My name is Sarah Ogletree and I am the new Program Coordinator of NC Interfaith Power & Light (NCIPL). I am grateful to work for an organization so committed to climate justice and the creation of a more sustainable world. I am also grateful for our incredible network across the state (you!) who make our work possible. That said, I wanted to take the time to introduce myself. I look forward to learning from you as we embark on the journey of climate action together.
Many aspects of my upbringing prepared me for work at the intersection of faith and ecology. For one, I was raised in the Great Smoky Mountains just west of Asheville, North Carolina. Growing up in such a profoundly beautiful place connected me to environmental work at a spiritual level even as a child. I encountered God in the ridgelines that surrounded me as often as I did within the church where I was raised. This connection to God in nature seeded in me a desire to care for the Sacred outside the sanctuary. The teachings of the church also influenced me deeply.
My parents and Sunday School teachers taught me the importance of “loving my neighbor” at an early age. Climate change is an issue that seriously hinders our ability to love each other well. In my classes at Appalachian State University, I learned that people in poverty bear the brunt of environmental degradation and climate change. I learned that more severe storms are already killing people. I learned that children, families, and elders are being forced from their ancestral homelands, and hometowns, as a result of climate change. I learned that that is happening right now—today. Ultimately, I learned that climate change is an issue of justice.
I came to understand Jesus’ call to neighborly love as a physical, bodily, call to care for all that sustains—proclaiming that we cannot love our neighbor without loving the air they breathe, the water they drink, and ground in which their food is grown. These realizations led to a bridging of my faith and my studies at Appalachian. I partnered with the United Methodist Women (UMW) and the Creation Care Alliance of WNC. I worked locally within my community to foster conversations around the importance of climate change as a moral issue. Eventually, after some discernment, I began theological work at Wake Forest University School of Divinity.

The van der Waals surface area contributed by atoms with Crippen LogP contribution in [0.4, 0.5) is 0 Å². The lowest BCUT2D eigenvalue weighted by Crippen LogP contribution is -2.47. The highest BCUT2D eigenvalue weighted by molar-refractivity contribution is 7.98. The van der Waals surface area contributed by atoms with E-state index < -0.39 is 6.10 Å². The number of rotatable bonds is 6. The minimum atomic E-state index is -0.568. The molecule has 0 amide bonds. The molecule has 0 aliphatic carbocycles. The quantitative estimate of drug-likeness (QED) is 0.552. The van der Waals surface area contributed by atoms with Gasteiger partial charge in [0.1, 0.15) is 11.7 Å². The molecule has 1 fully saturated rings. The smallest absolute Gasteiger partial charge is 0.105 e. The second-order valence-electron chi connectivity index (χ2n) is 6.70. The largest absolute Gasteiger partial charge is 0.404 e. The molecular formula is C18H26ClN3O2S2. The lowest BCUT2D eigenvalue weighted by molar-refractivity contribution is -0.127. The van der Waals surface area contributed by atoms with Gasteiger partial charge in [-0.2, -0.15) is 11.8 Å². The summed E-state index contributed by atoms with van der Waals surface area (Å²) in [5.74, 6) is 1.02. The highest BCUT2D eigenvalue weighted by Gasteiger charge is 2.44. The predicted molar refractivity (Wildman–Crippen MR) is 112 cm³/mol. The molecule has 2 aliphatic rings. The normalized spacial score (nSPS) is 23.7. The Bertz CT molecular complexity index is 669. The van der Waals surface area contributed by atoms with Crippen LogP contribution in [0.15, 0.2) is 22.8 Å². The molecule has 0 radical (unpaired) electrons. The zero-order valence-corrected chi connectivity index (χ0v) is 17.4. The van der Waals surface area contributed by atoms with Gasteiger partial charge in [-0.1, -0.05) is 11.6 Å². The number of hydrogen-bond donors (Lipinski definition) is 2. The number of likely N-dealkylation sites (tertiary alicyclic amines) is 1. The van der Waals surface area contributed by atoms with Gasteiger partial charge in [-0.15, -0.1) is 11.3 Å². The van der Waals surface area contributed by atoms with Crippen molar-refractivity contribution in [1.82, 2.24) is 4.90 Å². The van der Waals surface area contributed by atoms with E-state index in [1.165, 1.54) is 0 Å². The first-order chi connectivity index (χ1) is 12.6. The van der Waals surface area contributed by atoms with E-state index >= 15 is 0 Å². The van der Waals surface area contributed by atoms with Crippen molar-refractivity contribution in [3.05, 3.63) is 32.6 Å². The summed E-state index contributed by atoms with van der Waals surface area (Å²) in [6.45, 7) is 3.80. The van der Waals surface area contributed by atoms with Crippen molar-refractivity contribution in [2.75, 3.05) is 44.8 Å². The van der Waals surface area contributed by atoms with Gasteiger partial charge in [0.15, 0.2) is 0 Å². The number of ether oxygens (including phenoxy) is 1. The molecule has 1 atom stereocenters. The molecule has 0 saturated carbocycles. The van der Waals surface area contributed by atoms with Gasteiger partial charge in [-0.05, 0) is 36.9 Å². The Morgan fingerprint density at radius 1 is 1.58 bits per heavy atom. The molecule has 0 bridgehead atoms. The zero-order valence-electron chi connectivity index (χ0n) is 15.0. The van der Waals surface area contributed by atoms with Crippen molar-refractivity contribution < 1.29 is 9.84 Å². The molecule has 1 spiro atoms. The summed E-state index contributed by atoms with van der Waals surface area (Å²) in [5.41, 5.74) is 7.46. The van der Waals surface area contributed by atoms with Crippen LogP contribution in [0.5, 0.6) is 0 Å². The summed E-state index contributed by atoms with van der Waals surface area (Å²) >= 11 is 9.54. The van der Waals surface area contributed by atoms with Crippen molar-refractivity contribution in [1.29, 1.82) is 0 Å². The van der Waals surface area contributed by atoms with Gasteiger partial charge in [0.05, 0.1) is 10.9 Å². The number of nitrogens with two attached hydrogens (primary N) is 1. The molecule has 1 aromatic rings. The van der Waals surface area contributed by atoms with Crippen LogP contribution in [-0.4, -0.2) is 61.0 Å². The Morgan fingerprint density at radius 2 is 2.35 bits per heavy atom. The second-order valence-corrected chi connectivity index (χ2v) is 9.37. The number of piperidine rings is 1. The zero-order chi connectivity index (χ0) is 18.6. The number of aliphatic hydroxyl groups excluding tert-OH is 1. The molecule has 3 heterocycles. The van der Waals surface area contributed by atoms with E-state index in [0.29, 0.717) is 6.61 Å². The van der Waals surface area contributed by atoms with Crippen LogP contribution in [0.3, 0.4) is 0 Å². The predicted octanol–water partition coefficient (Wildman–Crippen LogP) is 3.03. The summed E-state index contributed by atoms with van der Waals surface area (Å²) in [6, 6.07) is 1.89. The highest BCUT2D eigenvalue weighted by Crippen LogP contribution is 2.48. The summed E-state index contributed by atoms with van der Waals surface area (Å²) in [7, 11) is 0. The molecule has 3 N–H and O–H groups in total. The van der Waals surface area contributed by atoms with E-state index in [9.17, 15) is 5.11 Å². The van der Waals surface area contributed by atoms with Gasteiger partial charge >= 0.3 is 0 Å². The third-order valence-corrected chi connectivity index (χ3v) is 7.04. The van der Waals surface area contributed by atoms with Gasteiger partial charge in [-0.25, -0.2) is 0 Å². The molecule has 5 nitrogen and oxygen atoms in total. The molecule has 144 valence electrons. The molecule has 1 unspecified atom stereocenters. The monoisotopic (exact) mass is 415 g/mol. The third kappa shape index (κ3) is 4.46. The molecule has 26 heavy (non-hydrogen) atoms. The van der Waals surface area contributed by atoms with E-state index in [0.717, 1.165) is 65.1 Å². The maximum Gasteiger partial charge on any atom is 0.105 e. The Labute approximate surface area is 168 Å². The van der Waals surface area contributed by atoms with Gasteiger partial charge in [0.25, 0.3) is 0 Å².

My time at Wake Forest brought together the many threads in my life weaving me toward a vocation of climate action. Wake Forest granted me the opportunity to deepen my theological understanding of creation care as I studied the relationships between food, faith, and climate. Furthermore, I found myself in an incredibly diverse ecumenical community, sparking my passion for interfaith initiatives and ministry. I graduated with my Masters of Divinity (MDiv), and a concentration in Religious Leadership & Ecology, this past May.
I believe people of faith have an incredible role to play in the movement for climate justice. That is why I have dedicated my life to this work and that is why I am so excited to be working with NCIPL. Walking with people of faith as they engage the sacred task of loving God, each other, and all of God’s creation is truly a blessing. Additionally, I am immensely grateful for the ability to work as a part of a vibrant multi-faith community. I count it a sincere privilege to work with representatives of various faith traditions as we strive to protect and preserve our only home. I truly am so grateful.
So now you know at least a piece of my story. I wonder if you might share yours? One of our first initiatives going into this fall is a listening tour focused on our network. We would love to know why you care about climate change, how (or if) your faith influences your work around the climate, and what you or your faith community are doing to address the current climate crisis. What are your success stories? We want to celebrate with you! What has been difficult? We want to process with you.
To begin this conversation, please email me at firstname.lastname@example.org. The purpose of our listening tour is to better support the environmental work of the congregations and individuals in our network. Your feedback, and stories, are invaluable. We can’t wait to get to talking.